Since I’ve already written to the Culinary Elite it’s time that I go back and write to my first love. My true love. Managers!
It is my belief that some people are leaders. Some people are managers. Very few people are both. I also believe that you can teach a leader to be a manager but you cannot teach a manager to be a leader. Leadership is an innate quality. You either have it or you don’t. If you go to an elementary school yard at recess you can find the leaders. Then fast forward 20 years.
As a fellow manager, I took the liberty to do some leg work for you. I’ve given it some thought and I think I’ve come up with the keys to your/our future success.
With that being said – Managers, this one is for you!
Be humble. If you can’t be humble, be quiet.
Most managers are aspiring entrepreneurs. As such stop complaining about “working for other people”. You learn to work for yourself by working for others. Better to learn from their mistakes than your experience. You expect other people to work for you some day, right? Do you want them getting up every day complaining and only concerned about their agenda as opposed to yours? Furthermore, never complain in front of your team/subordinates. Save your woes for your own peers and/or upper management. If they hear you complaining they will do the same and think that it’s the cultural norm. Complaining is like a bacterial infection. It spreads before you even knew it existed. And just when you think you got rid of it it re-surfaces.
You start out flashy and over indulgent. Buying equipment you don’t need. Designing a layout that is more aesthetic than functional. Training two people to do the job of one. Then after the market changes and/or you evaluate the numbers you’re scrambling around trying to trim the fat. Being over the top sends your business over the edge.
Enjoy what you do and be challenged by it. The circumstances will push you to the limit at times but go in guns a’blazing the next day. Every day is a new opportunity to go back to the drawing board. Find the joy in your work. Do more of the things that motivate you and enhance the environment.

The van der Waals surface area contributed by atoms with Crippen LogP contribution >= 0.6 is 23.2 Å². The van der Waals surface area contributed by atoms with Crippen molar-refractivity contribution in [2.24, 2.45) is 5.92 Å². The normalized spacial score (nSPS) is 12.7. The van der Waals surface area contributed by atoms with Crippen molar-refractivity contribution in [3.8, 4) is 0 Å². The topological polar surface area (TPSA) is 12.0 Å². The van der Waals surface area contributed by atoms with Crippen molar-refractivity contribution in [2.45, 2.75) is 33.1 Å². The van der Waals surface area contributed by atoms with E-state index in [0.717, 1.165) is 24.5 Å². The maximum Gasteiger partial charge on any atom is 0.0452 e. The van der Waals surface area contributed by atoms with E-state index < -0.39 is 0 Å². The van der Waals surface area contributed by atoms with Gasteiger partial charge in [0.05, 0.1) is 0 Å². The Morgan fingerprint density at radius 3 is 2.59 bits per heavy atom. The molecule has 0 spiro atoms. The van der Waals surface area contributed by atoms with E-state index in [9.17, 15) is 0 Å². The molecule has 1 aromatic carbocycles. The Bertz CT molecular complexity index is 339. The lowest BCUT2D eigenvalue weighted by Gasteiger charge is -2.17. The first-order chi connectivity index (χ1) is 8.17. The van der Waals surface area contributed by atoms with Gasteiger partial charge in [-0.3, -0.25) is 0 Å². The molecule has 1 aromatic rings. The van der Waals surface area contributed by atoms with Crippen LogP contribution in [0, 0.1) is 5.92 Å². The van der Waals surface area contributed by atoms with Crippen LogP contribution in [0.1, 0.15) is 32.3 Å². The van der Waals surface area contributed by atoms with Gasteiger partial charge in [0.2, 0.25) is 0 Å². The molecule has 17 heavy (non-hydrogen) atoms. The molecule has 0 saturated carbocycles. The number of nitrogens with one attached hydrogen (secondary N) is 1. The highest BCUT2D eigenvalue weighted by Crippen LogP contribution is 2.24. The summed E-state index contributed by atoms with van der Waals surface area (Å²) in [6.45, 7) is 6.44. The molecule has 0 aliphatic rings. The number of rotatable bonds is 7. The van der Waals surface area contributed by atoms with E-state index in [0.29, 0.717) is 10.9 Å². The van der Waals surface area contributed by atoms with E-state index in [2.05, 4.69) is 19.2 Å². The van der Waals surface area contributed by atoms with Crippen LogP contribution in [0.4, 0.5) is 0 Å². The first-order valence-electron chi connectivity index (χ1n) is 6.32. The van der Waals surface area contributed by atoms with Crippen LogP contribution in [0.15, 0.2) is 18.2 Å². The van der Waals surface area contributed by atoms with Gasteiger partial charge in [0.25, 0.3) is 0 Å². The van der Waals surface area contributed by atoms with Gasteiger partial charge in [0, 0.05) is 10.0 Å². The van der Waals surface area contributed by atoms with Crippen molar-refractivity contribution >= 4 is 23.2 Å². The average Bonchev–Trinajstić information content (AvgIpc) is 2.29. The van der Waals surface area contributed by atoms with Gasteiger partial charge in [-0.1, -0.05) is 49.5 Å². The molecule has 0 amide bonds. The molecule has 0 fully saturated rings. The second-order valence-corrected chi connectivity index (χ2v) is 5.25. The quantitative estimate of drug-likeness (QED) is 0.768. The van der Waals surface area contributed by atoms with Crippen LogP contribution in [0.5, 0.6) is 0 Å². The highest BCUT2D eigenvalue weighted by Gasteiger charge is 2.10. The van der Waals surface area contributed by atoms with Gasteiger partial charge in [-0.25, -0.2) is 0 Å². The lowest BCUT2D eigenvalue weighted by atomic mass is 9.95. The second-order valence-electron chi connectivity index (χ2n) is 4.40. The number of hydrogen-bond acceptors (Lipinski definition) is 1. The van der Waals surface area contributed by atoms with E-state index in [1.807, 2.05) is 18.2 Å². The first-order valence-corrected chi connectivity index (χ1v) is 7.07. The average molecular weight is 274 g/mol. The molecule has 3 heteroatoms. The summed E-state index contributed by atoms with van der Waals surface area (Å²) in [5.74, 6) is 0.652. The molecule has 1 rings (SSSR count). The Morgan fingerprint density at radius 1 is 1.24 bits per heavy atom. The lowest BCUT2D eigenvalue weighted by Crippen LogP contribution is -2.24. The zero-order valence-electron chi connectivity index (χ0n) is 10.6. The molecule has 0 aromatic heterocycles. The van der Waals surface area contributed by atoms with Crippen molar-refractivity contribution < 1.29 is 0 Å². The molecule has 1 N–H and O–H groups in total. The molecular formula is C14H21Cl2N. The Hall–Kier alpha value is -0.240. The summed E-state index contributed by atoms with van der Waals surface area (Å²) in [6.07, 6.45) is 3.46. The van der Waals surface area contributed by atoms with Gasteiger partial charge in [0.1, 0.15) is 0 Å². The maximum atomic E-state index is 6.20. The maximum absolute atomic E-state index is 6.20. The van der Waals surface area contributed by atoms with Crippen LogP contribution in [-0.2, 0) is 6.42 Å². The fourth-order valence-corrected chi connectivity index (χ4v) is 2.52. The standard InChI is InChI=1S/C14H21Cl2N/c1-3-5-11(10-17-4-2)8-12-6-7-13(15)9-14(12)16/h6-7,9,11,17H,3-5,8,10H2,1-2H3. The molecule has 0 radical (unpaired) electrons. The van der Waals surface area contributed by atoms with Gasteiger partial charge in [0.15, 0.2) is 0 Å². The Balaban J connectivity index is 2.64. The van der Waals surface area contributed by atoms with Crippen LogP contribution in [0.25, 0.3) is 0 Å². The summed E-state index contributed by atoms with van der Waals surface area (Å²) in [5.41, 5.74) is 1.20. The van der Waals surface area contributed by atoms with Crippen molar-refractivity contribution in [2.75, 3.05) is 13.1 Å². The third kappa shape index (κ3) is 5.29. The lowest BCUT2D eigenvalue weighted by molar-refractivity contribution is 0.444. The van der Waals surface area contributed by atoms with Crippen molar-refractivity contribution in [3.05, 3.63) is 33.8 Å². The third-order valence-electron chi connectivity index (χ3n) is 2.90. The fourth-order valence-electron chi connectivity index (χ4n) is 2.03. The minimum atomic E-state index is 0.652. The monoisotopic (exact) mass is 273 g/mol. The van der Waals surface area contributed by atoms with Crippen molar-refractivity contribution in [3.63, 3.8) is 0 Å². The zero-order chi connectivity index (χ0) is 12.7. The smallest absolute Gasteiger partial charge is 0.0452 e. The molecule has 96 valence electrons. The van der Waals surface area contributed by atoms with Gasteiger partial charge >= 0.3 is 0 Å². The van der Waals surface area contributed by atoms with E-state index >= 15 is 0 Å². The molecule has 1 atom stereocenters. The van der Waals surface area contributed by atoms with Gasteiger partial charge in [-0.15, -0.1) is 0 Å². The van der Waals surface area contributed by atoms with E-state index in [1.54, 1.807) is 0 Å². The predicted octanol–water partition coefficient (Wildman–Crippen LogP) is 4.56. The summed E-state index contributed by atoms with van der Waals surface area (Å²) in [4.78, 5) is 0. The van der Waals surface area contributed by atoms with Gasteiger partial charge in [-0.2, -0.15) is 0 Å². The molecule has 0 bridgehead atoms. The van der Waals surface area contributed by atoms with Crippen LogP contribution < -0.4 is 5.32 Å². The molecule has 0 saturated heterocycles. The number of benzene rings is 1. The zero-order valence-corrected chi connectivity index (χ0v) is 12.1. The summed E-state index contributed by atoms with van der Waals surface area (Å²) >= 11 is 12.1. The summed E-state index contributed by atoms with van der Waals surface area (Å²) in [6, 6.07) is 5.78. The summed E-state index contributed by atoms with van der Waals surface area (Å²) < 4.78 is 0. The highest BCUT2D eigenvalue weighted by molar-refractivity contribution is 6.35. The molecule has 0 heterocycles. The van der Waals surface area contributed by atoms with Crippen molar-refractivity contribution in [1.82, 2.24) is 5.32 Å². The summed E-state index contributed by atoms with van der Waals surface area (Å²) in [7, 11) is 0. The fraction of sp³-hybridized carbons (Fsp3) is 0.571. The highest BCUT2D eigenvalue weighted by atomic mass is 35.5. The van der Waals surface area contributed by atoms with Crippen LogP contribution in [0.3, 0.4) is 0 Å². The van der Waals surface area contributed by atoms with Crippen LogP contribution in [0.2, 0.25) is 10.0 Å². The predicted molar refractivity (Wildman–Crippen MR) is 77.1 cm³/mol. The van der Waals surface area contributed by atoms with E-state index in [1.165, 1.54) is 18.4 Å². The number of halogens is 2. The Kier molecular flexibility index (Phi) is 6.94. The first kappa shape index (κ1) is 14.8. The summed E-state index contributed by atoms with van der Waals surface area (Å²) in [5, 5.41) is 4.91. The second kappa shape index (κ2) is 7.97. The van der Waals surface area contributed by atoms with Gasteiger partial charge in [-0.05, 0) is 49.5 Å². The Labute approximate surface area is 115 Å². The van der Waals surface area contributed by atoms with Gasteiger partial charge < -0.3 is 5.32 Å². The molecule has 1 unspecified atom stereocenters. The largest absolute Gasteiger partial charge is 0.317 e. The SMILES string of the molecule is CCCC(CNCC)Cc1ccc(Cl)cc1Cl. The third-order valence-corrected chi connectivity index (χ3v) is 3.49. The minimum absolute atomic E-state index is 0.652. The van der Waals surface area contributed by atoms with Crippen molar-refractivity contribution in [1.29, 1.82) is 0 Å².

Your personality is not for everyone. Accepting that will ensure peace of mind. People may not like you. The may not allow you to forget your mistakes. You are challenged with the task of learning from it and moving on. The sooner you can do that the better off you and your organization will be. Don’t apologize for being yourself but instead be highly aware of how your habits, your attitude, your words, your tone, and your verbal, non-verbal, and written communication effect everything around you. Adjust if you need to; but maintain your authenticity.
The only time it is about YOU is when you clock out. Your job revolves around the needs of everything and everyone around you. That’s the job. You chose it. Deal.
Be able to delegate.
The attitude of “if I want something done right I have to do it myself” is your Achilles Heel. Your time is not best spent doing everything yourself. The operation should be so streamlined that it can run without you. That is the mark of successful management. Work on building a team of people who can carry out tasks just as well as you. Cultivate best practices, enforce policies and standards, delegate assignments, cross train and/or build people up to take on more. People generally want to be entrusted with more. Your inability to harness that is a flaw.